Mollner v. USA, No. 2:2012cv00368 - Document 6 (D. Utah 2012)

Court Description: MEMORANDUM DECISION denying 1 MOTION to Vacate, Set Aside or Correct Sentence (2255). That, pursuant to Rule 8(a) of the Rules Governing § 2255 Cases, an evidentiary hearing is not required. That, pursuant to Rule 11(a) of the Rules Governing § 2255 Cases, the Court denies Petitioner a certificate of appealability. Signed by Judge Ted Stewart on 10/09/2012. (asp)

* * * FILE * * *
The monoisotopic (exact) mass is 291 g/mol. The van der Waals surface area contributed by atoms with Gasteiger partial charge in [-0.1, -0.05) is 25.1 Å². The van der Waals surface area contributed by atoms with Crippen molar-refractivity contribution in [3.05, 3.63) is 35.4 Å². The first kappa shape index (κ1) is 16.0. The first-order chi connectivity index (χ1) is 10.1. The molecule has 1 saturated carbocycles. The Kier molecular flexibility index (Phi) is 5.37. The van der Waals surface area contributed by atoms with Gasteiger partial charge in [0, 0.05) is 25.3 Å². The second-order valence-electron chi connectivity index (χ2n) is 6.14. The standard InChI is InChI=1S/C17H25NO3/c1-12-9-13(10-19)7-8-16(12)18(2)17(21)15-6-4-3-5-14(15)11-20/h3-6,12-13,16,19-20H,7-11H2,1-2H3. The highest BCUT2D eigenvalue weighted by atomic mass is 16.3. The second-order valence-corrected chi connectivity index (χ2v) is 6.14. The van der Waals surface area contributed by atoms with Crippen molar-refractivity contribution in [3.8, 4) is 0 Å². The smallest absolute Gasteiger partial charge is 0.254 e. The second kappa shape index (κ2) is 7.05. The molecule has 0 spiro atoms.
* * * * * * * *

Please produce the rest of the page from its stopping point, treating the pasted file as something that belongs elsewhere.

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IN THE UNITED STATES COURT FOR THE DISTRICT OF UTAH CENTRAL DIVISION CHRISTOPHER MOLLNER, Petitioner, MEMORANDUM DECISION AND ORDER DENYING PETITIONER S MOTION UNDER 28 U.S.C. § 2255 vs. UNITED STATES OF AMERICA, Civil Case No. 2:12-CV-368 TS Respondent. Criminal Case No. 2:08-CR-156 TS This matter is before the Court on Petitioner s Motion Under 28 U.S.C. § 2255 to Vacate, Set Aside, or Correct Sentence by a Person in Federal Custody. For the reasons discussed below, the Court will deny Petitioner s § 2255 Motion. I. BACKGROUND On March 19, 2008, Petitioner was charged with armed bank robbery and aiding and abetting in violation of 18 U.S.C. § 2113(a), (d) and 18 U.S.C. § 2. Petitioner pleaded guilty on February 18, 2009, to a violation of § 2113. On July 8, 2009, Petitioner was sentenced to 100 months imprisonment. 1 Petitioner filed a direct appeal and, on May 26, 2011, the Tenth Circuit issued its mandate affirming Petitioner s conviction and sentence. Petitioner timely filed the instant Motion on April 16, 2012. II. DISCUSSION Petitioner makes two arguments in his Motion: (1) that the recent Supreme Court ruling of Bond v. United States invalidates the statue of conviction under the Tenth Amendment; and (2) he received ineffective assistance of counsel. The Court will address each argument A. TENTH AMENDMENT Petitioner relies on the recent Supreme Court decision of Bond v. United States,1 to support his argument that the statute he violated 18 U.S.C. § 2113 violates the Tenth Amendment. In Bond, the Supreme Court held that individuals indicted for violating a federal statute have standing to challenge the validity of that statute on grounds that, by enacting it, Congress exceeded its powers under the Constitution, thus intruding upon the sovereignty and authority of the States. 2 Despite Petitioner s arguments to the contrary, Bond does not invalidate the statute under which he was convicted. Rather, Bond only provides that an individual has standing to challenge a law on the grounds that Congress exceeded its powers under the Constitution. The Supreme Court did not rule that such challenges would necessarily succeed. Indeed, the Supreme Court in 1 131 S.Ct. 2355 (2011). 2 Id. at 2360. 2 Bond remanded the matter so that the lower court could consider the validity of the statute in the first instance.3 In this case, Petitioner pleaded guilty to armed bank robbery in violation of 18 U.S.C. § 2113. Every court to consider the issue has held that the bank robbery statute does not violate the Tenth Amendment.4 Based on this precedent, the Court finds that Petitioner s claim fails and that Bond does not provide him any relief. B. INEFFECTIVE ASSISTANCE OF COUNSEL Petitioner next argues that he received ineffective assistance of counsel. Specifically, Petitioner alleges that his counsel did not watch the video of the stop conducted in this case, which ultimately led to Petitioner s arrest, or the surveillance video shown at his co-defendant s trial. The Supreme Court has set forth a two-pronged test to guide the Court in making a determination of ineffectiveness of counsel. To demonstrate ineffectiveness of counsel, [Petitioner] must generally show that counsel s performance fell below an objective standard of reasonableness, and that counsel s deficient performance was prejudicial. 5 A Court is to review Petitioner s ineffective assistance of counsel claim from the perspective of his counsel at the time he or she rendered the legal services, not in hindsight.6 In addition, in evaluating counsel s 3 Id. 4 See United States v. Smith, 987 F.2d 888, 893 (2d Cir. 1993) (collecting cases). 5 United States v. Lopez, 100 F.3d 113, 117 (10th Cir. 1996) (citing Strickland v. Washington, 466 U.S. 668, 687, 690 (1984)). 6 Hickman v. Spears, 160 F.3d 1269, 1273 (10th Cir. 1998). 3 performance, the focus is not what is prudent or appropriate, but only what is constitutionally compelled.7 Finally, there is a strong presumption that counsel provided effective assistance, and a section 2255 defendant has the burden of proof to overcome that presumption. 8 Petitioner s ineffective assistance claim is made up solely of conclusory allegations. Such allegations are insufficient to establish a claim for ineffective assistance of counsel.9 Even assuming that Petitioner has shown deficient performance, he cannot show prejudice. Petitioner has not shown how a review of the videos at issue would have changed the outcome of either his plea or sentence. Further, the Court has reviewed the stop that resulted in Petitioner s arrest and found no constitutional violations.10 Therefore, the Court must reject this argument. III. CONCLUSION Based upon the above, it is hereby ORDERED that Petitioner s § 2255 Motion (Docket No. 1 in Case No. 2:12-CV-368 TS) is DENIED. It is further ORDERED that, pursuant to Rule 8(a) of the Rules Governing § 2255 Cases, an evidentiary hearing is not required. It is further ORDERED that, pursuant to Rule 11(a) of the Rules Governing § 2255 Cases, the Court DENIES Petitioner a certificate of appealability. 7 United States v. Cronic, 466 U.S. 648, 665 n.38 (1984). 8 United States v. Kennedy, 225 F.3d 1187, 1197 (10th Cir. 2002). 9 Wilson v. United States, 962 F.2d 996, 998 (11th Cir. 1992) (conclusory allegations are insufficient to establish ineffective assistance of counsel). 10 See Criminal Case No. 2:08-CR-156 TS, Docket No. 133. 4 The Clerk of Court is directed to close Case No. 2:12-CV-368 TS forthwith. DATED October 9, 2012. BY THE COURT: _____________________________________ TED STEWART United States District Judge 5